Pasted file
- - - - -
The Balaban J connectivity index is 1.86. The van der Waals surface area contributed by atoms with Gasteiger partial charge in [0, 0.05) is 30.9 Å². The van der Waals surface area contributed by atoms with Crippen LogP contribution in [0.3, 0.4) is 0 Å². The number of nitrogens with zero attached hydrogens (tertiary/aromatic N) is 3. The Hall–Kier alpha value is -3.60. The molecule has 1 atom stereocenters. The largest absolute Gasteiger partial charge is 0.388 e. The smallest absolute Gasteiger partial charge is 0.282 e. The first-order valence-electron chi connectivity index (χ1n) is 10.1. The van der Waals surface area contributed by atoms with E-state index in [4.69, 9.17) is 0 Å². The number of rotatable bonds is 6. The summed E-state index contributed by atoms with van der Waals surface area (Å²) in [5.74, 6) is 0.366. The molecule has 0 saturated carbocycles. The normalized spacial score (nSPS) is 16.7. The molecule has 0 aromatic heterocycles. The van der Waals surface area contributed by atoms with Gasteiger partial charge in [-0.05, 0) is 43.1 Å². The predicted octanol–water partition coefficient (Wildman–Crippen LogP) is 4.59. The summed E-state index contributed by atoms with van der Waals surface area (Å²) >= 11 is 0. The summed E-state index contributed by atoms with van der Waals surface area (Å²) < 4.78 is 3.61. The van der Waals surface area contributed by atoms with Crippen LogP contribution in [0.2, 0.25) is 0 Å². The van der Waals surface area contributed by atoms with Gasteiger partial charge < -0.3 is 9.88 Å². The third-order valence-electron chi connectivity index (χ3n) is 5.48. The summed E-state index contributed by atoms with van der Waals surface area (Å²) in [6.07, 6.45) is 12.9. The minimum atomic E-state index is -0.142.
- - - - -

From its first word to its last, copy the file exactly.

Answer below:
The Balaban J connectivity index is 1.86. The van der Waals surface area contributed by atoms with Gasteiger partial charge in [0, 0.05) is 30.9 Å². The van der Waals surface area contributed by atoms with Crippen LogP contribution in [0.3, 0.4) is 0 Å². The number of nitrogens with zero attached hydrogens (tertiary/aromatic N) is 3. The Hall–Kier alpha value is -3.60. The molecule has 1 atom stereocenters. The largest absolute Gasteiger partial charge is 0.388 e. The smallest absolute Gasteiger partial charge is 0.282 e. The first-order valence-electron chi connectivity index (χ1n) is 10.1. The van der Waals surface area contributed by atoms with E-state index in [4.69, 9.17) is 0 Å². The number of rotatable bonds is 6. The summed E-state index contributed by atoms with van der Waals surface area (Å²) in [5.74, 6) is 0.366. The molecule has 0 saturated carbocycles. The normalized spacial score (nSPS) is 16.7. The molecule has 0 aromatic heterocycles. The van der Waals surface area contributed by atoms with Gasteiger partial charge in [-0.05, 0) is 43.1 Å². The predicted octanol–water partition coefficient (Wildman–Crippen LogP) is 4.59. The summed E-state index contributed by atoms with van der Waals surface area (Å²) >= 11 is 0. The summed E-state index contributed by atoms with van der Waals surface area (Å²) < 4.78 is 3.61. The van der Waals surface area contributed by atoms with Crippen LogP contribution in [0.2, 0.25) is 0 Å². The van der Waals surface area contributed by atoms with Gasteiger partial charge < -0.3 is 9.88 Å². The third-order valence-electron chi connectivity index (χ3n) is 5.48. The summed E-state index contributed by atoms with van der Waals surface area (Å²) in [6.07, 6.45) is 12.9. The minimum atomic E-state index is -0.142.